2. Addiction. Normal, real food is good for us – all of it (carbs included!). The problem enters with all the man-made permutations of “food” that take on a whole different set of chemical properties. Take high fructose corn syrup (AKA the Reason Our Kids Our Fat, so sayeth researchers) for example. It doesn’t exist in nature. And in it’s highly refined state – making a very calorie dense substance out of a not-dense food, it becomes (and I truly believe this) addictive. Your body gets desensitized to it and needs more to get that same sugar hit. In I.E., I can’t see anyone getting addicted to, say, mangoes. But I think HFCS is a real addiction – your brain chemistry and satiation signals are rewired to crave more of it. So in this case, eating all you want only makes you crave it more and at higher levels. (Don’t believe me? Go off ALL sugar and sugar substitutes for 30 days. You can do it. I did. Then try eating a candy bar. The sweetness is almost sickening.)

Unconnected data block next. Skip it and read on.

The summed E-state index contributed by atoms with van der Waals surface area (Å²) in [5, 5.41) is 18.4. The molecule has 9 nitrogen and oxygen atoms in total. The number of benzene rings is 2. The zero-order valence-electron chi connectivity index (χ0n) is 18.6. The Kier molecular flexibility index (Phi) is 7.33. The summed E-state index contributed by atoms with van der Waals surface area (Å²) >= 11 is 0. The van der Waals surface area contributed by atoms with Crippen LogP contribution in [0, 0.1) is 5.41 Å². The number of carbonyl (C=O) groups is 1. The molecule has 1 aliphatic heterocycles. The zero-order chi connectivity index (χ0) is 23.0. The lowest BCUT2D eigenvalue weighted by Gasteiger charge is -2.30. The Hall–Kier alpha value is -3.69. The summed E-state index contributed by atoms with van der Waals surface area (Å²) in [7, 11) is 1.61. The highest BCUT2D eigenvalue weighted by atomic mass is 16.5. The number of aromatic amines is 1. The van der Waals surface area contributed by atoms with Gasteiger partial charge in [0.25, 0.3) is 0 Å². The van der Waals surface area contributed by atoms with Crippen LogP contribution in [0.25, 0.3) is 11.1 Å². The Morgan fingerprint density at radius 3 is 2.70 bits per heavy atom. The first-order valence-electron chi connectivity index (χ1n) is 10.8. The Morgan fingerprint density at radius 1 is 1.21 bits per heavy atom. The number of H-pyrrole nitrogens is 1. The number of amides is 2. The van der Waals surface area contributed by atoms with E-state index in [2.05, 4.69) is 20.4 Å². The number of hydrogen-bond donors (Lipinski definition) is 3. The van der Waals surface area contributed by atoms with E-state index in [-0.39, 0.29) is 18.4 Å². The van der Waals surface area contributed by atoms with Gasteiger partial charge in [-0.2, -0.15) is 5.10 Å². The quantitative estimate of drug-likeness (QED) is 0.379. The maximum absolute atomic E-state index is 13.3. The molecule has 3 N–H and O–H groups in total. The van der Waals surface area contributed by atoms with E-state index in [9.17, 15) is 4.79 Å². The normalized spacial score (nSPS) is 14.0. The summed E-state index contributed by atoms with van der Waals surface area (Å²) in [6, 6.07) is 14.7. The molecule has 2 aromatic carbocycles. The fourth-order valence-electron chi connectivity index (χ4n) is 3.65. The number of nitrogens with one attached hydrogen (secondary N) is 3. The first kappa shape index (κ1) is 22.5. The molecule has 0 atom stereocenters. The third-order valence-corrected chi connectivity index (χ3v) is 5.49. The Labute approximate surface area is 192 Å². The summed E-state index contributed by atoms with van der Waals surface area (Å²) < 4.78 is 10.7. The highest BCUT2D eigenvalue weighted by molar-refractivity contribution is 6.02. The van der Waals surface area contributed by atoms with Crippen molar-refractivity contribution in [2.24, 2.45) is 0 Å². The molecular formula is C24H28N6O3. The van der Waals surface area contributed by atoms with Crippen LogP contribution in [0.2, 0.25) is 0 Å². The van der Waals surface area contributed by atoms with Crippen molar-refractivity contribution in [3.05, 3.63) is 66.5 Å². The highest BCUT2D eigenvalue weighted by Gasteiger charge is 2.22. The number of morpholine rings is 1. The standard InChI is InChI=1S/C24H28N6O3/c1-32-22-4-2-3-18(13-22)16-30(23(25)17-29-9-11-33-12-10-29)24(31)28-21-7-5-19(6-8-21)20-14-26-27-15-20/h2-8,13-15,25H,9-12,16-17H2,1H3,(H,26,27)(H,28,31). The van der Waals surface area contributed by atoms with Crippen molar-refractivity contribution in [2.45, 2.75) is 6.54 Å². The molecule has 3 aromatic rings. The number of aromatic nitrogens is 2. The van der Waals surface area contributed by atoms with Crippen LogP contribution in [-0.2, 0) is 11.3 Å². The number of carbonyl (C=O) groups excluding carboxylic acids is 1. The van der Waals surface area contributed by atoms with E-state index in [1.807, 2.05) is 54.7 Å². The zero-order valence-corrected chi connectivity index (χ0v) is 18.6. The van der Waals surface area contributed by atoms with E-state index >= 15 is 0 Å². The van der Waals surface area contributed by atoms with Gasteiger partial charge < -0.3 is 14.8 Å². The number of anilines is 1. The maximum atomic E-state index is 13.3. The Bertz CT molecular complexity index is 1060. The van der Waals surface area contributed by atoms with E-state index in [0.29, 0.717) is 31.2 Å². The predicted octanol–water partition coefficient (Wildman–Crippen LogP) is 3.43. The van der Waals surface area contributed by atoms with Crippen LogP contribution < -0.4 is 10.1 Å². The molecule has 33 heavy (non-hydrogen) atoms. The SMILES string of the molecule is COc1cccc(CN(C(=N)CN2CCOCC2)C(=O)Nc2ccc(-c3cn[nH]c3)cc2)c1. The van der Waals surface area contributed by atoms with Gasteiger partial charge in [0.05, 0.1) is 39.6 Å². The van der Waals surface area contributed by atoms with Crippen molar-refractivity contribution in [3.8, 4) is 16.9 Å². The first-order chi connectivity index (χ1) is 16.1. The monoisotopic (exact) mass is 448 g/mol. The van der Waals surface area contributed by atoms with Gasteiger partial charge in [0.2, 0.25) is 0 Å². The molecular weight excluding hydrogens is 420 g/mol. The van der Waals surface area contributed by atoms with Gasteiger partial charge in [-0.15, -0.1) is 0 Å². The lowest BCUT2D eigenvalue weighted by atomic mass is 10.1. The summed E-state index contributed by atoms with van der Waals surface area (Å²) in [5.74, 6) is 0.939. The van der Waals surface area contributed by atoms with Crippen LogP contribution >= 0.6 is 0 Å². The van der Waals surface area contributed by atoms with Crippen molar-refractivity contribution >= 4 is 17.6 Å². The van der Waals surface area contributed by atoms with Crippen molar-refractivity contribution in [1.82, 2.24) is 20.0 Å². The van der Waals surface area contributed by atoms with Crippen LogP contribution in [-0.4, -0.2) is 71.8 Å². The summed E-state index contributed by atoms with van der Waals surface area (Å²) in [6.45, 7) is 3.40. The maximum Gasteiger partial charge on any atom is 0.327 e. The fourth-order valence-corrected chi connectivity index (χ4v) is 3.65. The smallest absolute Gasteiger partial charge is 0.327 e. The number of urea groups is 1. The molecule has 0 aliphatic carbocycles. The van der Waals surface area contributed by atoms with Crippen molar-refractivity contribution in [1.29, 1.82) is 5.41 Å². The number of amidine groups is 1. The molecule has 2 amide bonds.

3. Altered Physiology. This works on several levels. First of all, man-made food substances trick the body in a way that nature never did. I’m sure you’ve already heard the news that those zero-calorie sweetners actually make you fat. It’s because your body isn’t used to a food that tastes nutrient dense but provides no actual nutrients. It’s the same with HFCS, but in reverse. Your body expects sweetness to deliver a certain amount of calories per teaspoon but HFCS packs double or triple the calories into the same serving size. The next issue was explored in the glowing-mice study I posted the other day. Specifically, overeating, especially high simple carb foods, changes the way our body metabolizes these sugars thereby disabling your body’s innate and sensitive “intuition” pathway.
In the End
…only kindness matters! Sorry, couldn’t help myself. Apologizes to Jewel. Ahem. In the end, I really wanted Intuitive Eating to work. I still do. It makes perfect sense to me. I just don’t think it is well suited to the world we live in.
Any of you have experience with this? (Alyssa??) Help me make sense of this!
PS> My second post, Hillary Clinton Does Not Have An Eating Disorder, is on HuffPo right now!!! Wahoo!